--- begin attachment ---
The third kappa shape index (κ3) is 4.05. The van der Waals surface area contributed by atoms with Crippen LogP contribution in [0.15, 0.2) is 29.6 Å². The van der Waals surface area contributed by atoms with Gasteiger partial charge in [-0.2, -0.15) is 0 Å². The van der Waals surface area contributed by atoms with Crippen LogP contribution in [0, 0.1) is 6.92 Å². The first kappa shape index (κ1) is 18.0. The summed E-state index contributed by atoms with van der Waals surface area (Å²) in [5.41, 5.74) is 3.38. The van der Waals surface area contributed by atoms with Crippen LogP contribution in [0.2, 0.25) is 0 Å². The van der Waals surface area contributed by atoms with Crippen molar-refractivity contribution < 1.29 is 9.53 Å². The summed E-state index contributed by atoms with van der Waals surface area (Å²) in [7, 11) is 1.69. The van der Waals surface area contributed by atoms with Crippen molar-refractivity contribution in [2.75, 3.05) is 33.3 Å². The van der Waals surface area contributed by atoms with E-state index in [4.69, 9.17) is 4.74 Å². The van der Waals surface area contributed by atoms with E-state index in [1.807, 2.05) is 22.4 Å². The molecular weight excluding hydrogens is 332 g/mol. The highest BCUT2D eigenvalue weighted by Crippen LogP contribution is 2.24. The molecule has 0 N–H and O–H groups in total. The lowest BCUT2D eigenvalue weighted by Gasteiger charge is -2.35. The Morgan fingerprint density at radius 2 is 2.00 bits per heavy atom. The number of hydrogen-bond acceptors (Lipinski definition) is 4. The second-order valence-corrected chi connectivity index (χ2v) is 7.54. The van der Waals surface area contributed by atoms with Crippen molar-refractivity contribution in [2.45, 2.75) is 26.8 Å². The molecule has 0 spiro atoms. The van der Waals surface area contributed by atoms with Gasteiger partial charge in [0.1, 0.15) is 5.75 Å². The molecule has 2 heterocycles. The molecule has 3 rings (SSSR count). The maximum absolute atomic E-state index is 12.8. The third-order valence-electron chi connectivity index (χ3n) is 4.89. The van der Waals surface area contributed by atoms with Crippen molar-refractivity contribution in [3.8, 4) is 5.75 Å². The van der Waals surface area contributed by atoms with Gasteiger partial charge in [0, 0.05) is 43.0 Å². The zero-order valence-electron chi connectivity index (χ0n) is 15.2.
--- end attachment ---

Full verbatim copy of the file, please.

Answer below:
The third kappa shape index (κ3) is 4.05. The van der Waals surface area contributed by atoms with Crippen LogP contribution in [0.15, 0.2) is 29.6 Å². The van der Waals surface area contributed by atoms with Gasteiger partial charge in [-0.2, -0.15) is 0 Å². The van der Waals surface area contributed by atoms with Crippen LogP contribution in [0, 0.1) is 6.92 Å². The first kappa shape index (κ1) is 18.0. The summed E-state index contributed by atoms with van der Waals surface area (Å²) in [5.41, 5.74) is 3.38. The van der Waals surface area contributed by atoms with Crippen LogP contribution in [0.2, 0.25) is 0 Å². The van der Waals surface area contributed by atoms with Crippen molar-refractivity contribution < 1.29 is 9.53 Å². The summed E-state index contributed by atoms with van der Waals surface area (Å²) in [7, 11) is 1.69. The van der Waals surface area contributed by atoms with Crippen molar-refractivity contribution in [2.75, 3.05) is 33.3 Å². The van der Waals surface area contributed by atoms with E-state index in [4.69, 9.17) is 4.74 Å². The van der Waals surface area contributed by atoms with E-state index in [1.807, 2.05) is 22.4 Å². The molecular weight excluding hydrogens is 332 g/mol. The highest BCUT2D eigenvalue weighted by Crippen LogP contribution is 2.24. The molecule has 0 N–H and O–H groups in total. The lowest BCUT2D eigenvalue weighted by Gasteiger charge is -2.35. The Morgan fingerprint density at radius 2 is 2.00 bits per heavy atom. The number of hydrogen-bond acceptors (Lipinski definition) is 4. The second-order valence-corrected chi connectivity index (χ2v) is 7.54. The van der Waals surface area contributed by atoms with Crippen molar-refractivity contribution in [2.45, 2.75) is 26.8 Å². The molecule has 0 spiro atoms. The van der Waals surface area contributed by atoms with Gasteiger partial charge in [0.1, 0.15) is 5.75 Å². The molecule has 2 heterocycles. The molecule has 3 rings (SSSR count). The maximum absolute atomic E-state index is 12.8. The third-order valence-electron chi connectivity index (χ3n) is 4.89. The van der Waals surface area contributed by atoms with Crippen molar-refractivity contribution in [3.8, 4) is 5.75 Å². The van der Waals surface area contributed by atoms with Gasteiger partial charge in [0, 0.05) is 43.0 Å². The zero-order valence-electron chi connectivity index (χ0n) is 15.2.